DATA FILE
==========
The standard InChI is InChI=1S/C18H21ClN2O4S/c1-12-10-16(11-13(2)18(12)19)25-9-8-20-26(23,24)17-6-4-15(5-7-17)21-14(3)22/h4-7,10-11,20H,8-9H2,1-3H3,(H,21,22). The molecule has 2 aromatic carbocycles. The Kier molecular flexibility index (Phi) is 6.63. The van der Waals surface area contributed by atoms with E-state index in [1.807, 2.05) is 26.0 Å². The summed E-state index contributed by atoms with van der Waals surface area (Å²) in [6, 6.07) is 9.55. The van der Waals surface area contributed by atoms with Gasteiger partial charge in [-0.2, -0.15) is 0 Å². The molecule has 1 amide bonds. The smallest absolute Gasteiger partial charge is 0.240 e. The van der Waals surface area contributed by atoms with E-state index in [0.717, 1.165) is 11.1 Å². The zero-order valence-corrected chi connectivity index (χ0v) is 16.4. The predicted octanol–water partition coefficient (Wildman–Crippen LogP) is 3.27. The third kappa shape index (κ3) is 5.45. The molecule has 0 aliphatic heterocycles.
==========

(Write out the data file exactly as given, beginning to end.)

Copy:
The standard InChI is InChI=1S/C18H21ClN2O4S/c1-12-10-16(11-13(2)18(12)19)25-9-8-20-26(23,24)17-6-4-15(5-7-17)21-14(3)22/h4-7,10-11,20H,8-9H2,1-3H3,(H,21,22). The molecule has 2 aromatic carbocycles. The Kier molecular flexibility index (Phi) is 6.63. The van der Waals surface area contributed by atoms with E-state index in [1.807, 2.05) is 26.0 Å². The summed E-state index contributed by atoms with van der Waals surface area (Å²) in [6, 6.07) is 9.55. The van der Waals surface area contributed by atoms with Gasteiger partial charge in [-0.2, -0.15) is 0 Å². The molecule has 1 amide bonds. The smallest absolute Gasteiger partial charge is 0.240 e. The van der Waals surface area contributed by atoms with E-state index in [0.717, 1.165) is 11.1 Å². The zero-order valence-corrected chi connectivity index (χ0v) is 16.4. The predicted octanol–water partition coefficient (Wildman–Crippen LogP) is 3.27. The third kappa shape index (κ3) is 5.45. The molecule has 0 aliphatic heterocycles.